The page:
The Aboriginal Lands of Canada Legislative Boundaries web service includes legislative boundaries of Indian Reserves, Land Claim Settlement Lands (lands created under Comprehensive Land Claims Process that do not or will not have Indian Reserve status under the Indian Act) and Indian Lands. More specifically it includes the following lands: 1) Indian Reserves that include: 1.1) surrendered lands or a reserve, as defined in the Indian Act (this definition excludes Indian Settlements and Indian Communities); and 1.2) Sechelt lands, as defined in the Sechelt Indian Band Self-Government Act, chapter 27 of the Statutes of Canada, 1986; 2) Land Claim Settlement Lands that include: 2.1) Category IA land or Category IA-N land, as defined in the Cree-Naskapi (of Quebec) Act, chapter 18 of the Statutes of Canada, 1984 (category 1B and category II Lands are excluded from this definition); 2.2) Settlement land, as defined in the Yukon First Nations Self-Government Act, and lands in which an interest is transferred or recognized under section 21 of that Act (only Yukon First Nations Settlement Lands, which were surveyed and the survey plan recorded, are included in the map service); 2.3) Inuit Owned Lands as defined in the Agreement between the Inuit of the Nunavut Settlement Area and Her Majesty the Queen in Right of Canada given effect and declared valid by the Nunavut Land Claims Agreement Act (it includes all parcels that have been surveyed and those that do not require a survey (this includes the islands)); 2.4) Gwich’in Lands as defined in the Gwich’in Comprehensive Land Claim Agreement, given effect and declared valid by the Gwich’in Land Claim Settlement Act; 2.5) Inuvialuit Lands as defined in the Western Arctic (Inuvialuit) Claims Settlement Act; 2.6) Sahtu Lands as defined in The Sahtu Dene and Métis Comprehensive Land Claim Agreement given effect and declared valid by the Sahtu Dene and Métis Land Claim Settlement Act; and 2.7) Tlicho lands, as defined in the Tlicho Agreement, given effect and declared valid by the Tlicho Land Claims and Self-Government Act; 3) Indian Lands that include: 3.1) Lands in the Kanesatake Mohawk interim land base, as defined in the Kanesatake Mohawk Interim Land Base Governance Act, other than the lands known as Doncaster Reserve No. 17. The data available for download is the former Geobase-Aboriginal Lands product.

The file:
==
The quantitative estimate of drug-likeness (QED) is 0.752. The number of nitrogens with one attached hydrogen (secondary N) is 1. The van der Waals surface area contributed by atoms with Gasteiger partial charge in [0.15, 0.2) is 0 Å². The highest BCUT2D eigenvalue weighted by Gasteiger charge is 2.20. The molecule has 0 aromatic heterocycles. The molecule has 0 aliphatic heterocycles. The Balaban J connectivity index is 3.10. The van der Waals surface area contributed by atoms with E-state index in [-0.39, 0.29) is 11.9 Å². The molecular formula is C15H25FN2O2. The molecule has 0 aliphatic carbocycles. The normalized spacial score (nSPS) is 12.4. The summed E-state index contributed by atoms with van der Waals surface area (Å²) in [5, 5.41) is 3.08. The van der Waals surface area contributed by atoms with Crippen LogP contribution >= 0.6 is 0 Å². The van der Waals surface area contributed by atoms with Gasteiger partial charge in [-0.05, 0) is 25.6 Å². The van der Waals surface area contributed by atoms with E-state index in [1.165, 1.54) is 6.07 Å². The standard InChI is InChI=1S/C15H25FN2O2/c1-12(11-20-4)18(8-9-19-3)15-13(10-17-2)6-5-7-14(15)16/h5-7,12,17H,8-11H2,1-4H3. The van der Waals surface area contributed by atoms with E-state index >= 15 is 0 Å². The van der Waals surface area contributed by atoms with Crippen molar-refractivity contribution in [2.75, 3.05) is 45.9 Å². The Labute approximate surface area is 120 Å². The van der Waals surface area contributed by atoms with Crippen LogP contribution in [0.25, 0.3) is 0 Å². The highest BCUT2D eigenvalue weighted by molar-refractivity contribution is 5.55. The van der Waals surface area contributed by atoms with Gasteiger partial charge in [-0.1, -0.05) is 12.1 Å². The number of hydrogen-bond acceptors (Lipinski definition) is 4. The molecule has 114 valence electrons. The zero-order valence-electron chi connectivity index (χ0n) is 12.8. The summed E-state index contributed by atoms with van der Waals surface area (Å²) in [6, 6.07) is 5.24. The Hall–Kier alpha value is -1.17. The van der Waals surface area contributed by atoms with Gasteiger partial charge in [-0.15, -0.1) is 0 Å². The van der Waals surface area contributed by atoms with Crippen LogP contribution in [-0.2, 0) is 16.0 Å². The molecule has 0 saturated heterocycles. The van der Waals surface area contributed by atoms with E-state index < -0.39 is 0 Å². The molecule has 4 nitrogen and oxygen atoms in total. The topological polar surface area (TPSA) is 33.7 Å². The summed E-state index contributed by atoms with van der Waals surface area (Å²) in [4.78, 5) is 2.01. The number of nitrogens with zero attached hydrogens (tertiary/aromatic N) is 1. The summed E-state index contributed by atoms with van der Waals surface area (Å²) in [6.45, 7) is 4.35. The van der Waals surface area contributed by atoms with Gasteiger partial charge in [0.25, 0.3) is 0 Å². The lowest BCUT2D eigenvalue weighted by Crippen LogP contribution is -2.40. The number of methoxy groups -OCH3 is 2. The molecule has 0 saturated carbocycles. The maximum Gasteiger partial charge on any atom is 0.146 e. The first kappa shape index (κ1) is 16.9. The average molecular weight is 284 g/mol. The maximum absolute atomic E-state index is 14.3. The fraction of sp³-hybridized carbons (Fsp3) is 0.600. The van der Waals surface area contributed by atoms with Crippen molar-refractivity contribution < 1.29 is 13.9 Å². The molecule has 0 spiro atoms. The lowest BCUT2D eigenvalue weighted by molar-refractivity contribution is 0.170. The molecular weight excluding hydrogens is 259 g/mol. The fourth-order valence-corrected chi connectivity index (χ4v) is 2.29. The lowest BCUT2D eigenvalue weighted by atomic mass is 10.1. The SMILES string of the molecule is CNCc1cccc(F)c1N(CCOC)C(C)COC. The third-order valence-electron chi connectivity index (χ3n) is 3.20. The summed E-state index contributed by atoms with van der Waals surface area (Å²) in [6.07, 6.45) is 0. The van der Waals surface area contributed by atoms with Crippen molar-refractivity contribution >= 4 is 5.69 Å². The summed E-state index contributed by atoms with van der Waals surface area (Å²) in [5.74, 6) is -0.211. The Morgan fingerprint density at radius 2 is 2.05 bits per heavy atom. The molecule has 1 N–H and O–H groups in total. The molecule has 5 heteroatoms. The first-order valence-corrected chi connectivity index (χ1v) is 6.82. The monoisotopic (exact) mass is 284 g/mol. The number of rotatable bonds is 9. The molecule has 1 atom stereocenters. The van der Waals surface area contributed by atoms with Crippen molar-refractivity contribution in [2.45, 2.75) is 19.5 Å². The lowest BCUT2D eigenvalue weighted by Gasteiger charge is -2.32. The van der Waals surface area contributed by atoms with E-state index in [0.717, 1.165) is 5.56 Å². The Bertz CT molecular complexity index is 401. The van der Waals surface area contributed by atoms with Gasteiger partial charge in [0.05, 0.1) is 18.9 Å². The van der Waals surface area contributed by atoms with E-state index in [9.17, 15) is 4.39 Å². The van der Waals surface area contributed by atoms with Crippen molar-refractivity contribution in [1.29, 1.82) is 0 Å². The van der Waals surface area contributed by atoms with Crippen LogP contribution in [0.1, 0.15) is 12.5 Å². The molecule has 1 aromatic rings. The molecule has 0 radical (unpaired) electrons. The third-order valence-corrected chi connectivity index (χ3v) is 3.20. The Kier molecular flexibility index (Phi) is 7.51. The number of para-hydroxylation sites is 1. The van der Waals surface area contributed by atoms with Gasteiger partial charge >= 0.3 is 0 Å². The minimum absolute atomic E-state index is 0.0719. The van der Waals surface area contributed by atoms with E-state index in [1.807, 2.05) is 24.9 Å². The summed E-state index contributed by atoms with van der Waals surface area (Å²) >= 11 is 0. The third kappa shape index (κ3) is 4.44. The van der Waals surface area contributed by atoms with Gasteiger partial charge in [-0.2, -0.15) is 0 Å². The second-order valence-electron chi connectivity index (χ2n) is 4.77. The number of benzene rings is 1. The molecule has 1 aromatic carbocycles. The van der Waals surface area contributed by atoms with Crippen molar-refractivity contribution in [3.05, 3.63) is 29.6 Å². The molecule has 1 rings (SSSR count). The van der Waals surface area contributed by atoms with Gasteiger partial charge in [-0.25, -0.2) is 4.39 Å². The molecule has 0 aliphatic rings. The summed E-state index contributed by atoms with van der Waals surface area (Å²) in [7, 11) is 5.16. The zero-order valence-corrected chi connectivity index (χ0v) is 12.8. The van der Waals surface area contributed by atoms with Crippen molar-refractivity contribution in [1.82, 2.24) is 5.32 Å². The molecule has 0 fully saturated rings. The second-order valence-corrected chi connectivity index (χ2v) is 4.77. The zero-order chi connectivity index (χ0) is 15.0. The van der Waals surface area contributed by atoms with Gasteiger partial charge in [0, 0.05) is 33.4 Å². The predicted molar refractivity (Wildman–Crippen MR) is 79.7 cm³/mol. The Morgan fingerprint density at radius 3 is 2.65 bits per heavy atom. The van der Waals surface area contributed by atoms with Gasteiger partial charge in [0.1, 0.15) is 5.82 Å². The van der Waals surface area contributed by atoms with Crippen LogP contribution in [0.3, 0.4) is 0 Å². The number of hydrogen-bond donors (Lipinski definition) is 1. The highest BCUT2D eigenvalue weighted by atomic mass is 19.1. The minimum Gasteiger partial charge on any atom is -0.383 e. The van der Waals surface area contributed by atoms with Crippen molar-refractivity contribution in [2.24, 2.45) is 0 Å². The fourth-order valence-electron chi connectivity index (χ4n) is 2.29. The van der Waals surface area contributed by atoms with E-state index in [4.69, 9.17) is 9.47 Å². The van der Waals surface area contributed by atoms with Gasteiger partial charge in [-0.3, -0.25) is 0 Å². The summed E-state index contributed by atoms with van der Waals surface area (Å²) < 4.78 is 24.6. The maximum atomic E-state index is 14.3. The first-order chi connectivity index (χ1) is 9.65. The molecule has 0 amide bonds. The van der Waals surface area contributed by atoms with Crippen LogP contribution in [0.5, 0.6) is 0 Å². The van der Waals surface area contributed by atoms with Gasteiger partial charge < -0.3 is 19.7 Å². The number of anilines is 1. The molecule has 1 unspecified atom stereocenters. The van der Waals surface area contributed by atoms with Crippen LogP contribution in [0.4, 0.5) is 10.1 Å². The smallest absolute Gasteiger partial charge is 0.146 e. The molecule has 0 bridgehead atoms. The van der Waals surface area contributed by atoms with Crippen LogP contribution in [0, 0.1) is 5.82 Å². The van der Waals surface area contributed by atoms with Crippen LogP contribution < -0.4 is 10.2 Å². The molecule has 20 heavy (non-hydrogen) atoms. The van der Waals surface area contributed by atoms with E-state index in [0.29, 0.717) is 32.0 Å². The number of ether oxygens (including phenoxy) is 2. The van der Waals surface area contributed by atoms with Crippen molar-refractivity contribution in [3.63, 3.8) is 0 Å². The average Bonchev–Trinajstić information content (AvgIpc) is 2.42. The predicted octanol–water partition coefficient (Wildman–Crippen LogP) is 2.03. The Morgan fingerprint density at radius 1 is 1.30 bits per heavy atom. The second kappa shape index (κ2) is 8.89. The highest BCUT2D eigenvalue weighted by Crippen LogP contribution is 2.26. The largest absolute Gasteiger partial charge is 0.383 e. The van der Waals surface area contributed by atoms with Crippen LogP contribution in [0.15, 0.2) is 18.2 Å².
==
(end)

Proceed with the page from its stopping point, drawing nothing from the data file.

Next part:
Contained within the 1st Edition (1906) of the Atlas of Canada is a map that shows the territorial divisions of Canada. The map displays 1,922.735 sq. miles of unsettled North West Territories, covering what is now Northern Ontario. In addition to this is the northern half of Quebec, which includes the southern part of Labrador.